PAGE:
Bridleways losing official public status

Horse riders are increasingly being killed and hit by cars because bridleways are losing their official public status and being lost to developers.

According to a new study, nearly 200 horses and riders have died in road tragedies in the past five years, and with more horses being forced on to roads, the figure could continue to rise.

The British Horse Society says there have been more than 2,000 reports of accidents involving horses on UK roads since 2010 with almost one in ten resulting in a fatality.

And according to the survey they conducted, three in four accidents happened because the vehicle passed the animal without allowing enough space.

A spokesperson for the charity said a major problem was that many drivers are unsure how to behave when near a horse.

But she said another key factor was that riders were being "increasingly pushed onto roads because the number of bridleways are shrinking".

And thousands of these public rights of way could be lost forever within a decade under a clause in right-to-roam legislation.

Introduced by the Labour government in 2000, the clause stated that any pre-1949 paths must be recorded by 2026 to continue to carry public rights.

The Countryside and Rights of Way Act contained a provision that will extinguish those rights if the paths have not been properly recorded.

And with potentially thousands of pathways still unrecorded, this could have a far-reaching effect on horse riders and their ability to exercise safely.

Figures for the number of road accidents reported to the British Horse Society have steadily risen since they started their campaign five years ago.

In 2012, 165 accidents were recorded and this figure has gone up by nearly 50 per cent to 316 in 2015.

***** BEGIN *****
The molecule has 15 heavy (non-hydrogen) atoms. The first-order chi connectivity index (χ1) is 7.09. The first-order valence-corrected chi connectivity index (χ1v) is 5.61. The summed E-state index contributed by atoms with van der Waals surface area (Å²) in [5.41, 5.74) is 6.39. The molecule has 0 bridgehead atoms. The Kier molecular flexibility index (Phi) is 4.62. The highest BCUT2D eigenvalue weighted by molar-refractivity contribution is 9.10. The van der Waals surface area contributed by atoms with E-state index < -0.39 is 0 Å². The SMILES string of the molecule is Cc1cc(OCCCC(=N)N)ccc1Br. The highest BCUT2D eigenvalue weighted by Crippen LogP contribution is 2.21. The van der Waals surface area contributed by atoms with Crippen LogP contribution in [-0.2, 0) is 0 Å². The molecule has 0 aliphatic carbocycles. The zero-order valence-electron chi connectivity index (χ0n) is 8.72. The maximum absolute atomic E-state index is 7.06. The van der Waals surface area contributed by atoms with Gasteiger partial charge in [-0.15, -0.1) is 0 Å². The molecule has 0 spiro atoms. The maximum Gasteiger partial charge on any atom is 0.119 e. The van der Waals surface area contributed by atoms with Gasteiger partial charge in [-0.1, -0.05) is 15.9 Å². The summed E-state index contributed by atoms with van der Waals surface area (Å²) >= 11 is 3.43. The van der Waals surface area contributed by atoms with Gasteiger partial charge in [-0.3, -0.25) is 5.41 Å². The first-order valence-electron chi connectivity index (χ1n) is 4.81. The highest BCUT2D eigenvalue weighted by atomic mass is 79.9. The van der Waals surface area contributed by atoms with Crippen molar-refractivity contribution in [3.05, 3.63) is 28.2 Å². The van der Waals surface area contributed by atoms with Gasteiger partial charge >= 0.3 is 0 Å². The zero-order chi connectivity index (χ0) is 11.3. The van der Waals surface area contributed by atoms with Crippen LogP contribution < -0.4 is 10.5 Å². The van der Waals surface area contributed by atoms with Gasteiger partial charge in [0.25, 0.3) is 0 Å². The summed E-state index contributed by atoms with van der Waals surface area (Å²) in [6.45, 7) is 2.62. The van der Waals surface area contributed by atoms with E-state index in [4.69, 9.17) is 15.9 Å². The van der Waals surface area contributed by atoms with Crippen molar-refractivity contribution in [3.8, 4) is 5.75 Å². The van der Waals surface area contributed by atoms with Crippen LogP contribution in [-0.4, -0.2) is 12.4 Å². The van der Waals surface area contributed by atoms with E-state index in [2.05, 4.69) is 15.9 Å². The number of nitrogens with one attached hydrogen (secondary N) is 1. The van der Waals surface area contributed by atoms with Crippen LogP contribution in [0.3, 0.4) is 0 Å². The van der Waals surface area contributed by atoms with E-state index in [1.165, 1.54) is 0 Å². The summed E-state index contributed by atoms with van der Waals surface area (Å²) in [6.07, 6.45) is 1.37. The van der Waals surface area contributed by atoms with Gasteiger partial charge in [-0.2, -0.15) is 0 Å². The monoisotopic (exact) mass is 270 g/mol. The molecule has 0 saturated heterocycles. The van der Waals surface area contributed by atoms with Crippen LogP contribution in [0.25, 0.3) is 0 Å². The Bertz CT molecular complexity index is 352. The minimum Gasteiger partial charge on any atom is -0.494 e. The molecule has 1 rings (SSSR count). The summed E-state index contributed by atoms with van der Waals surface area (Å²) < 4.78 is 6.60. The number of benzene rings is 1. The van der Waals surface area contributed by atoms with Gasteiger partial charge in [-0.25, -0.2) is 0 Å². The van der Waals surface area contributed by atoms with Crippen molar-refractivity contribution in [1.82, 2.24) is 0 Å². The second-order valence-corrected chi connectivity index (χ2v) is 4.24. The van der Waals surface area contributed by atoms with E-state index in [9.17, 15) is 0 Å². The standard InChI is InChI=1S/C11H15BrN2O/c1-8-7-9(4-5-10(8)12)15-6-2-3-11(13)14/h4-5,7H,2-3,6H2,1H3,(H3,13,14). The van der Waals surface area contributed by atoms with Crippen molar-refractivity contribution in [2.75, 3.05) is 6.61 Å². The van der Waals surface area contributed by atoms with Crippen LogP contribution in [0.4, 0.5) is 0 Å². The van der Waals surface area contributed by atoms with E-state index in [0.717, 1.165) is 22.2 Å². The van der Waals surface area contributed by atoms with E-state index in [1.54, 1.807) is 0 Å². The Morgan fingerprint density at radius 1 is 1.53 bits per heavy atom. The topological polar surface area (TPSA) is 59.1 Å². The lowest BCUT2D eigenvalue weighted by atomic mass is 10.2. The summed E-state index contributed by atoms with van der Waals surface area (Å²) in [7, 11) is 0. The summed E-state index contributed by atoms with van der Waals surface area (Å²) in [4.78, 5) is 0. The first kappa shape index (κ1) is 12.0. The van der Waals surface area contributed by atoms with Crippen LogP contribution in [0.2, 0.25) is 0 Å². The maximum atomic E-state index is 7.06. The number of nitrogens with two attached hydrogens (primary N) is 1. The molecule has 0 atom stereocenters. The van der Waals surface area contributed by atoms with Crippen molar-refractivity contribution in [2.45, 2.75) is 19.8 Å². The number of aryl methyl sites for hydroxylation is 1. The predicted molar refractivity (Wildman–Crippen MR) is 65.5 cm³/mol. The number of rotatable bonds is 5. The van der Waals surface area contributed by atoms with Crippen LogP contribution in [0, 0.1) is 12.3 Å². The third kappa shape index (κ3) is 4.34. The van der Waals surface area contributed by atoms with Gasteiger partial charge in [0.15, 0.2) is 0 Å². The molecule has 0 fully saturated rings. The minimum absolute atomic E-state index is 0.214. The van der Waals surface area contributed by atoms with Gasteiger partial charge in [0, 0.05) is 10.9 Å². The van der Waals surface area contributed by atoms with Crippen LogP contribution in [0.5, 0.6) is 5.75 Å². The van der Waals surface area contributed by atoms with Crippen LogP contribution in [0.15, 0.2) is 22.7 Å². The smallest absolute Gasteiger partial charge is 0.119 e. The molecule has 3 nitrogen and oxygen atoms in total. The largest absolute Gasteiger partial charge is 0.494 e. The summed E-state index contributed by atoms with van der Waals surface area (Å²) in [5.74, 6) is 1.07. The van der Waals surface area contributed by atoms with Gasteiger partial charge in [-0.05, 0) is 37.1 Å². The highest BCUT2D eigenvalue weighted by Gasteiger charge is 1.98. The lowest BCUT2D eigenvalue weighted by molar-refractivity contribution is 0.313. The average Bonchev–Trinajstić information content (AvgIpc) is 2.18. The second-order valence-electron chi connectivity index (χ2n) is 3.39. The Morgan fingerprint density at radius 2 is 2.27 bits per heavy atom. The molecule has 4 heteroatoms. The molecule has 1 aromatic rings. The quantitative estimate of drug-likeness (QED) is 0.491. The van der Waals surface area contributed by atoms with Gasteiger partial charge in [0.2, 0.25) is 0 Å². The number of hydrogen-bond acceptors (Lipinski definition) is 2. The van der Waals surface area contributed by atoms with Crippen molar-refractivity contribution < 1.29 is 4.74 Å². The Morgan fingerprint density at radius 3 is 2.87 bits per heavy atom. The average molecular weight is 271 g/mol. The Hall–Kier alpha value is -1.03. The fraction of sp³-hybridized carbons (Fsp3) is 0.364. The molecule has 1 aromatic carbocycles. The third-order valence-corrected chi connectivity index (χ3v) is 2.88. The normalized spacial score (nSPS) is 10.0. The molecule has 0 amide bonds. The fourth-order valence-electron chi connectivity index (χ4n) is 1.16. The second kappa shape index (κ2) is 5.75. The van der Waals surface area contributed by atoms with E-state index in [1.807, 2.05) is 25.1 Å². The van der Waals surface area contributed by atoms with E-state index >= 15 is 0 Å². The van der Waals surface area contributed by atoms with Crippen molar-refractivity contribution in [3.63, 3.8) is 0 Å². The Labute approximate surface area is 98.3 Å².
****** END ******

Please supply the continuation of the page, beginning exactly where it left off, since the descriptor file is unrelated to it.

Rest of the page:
Just last month a grieving family watched as a car smashed into a horse-drawn funeral cortège, killing one of the animals.

The Fresian stallion called Will was knocked to the ground in the smash and later had to be put down due to serious injuries.

Lee Hackett, BHS Director of Policy, said: "We are asking drivers to slow down to 15mph when they see a horse in the road.

"It's worth remembering that these statistics are just the accidents reported to us, there will be countless others.

"Almost everyone who rides a horse can recount a story about a time they had a near miss on the roads."

Kevin Clinton, Head of Road Safety at the Royal Society for the Prevention of Accidents, said: "Horses are large, powerful animals and they can easily panic and bolt if startled.

"All driver should be aware that they may come across horse riders at any time, especially in rural areas.

"If you see one, slow right down as you approach and pass it slowly and smoothly, without revving your engine or sounding your horn."

The BHS's latest campaign, Dead Slow, urges drivers to reduce speeds to 15mph when they encounter a horse and rider on any road.



Article by  - originally appeared in The Telegraph March,2016

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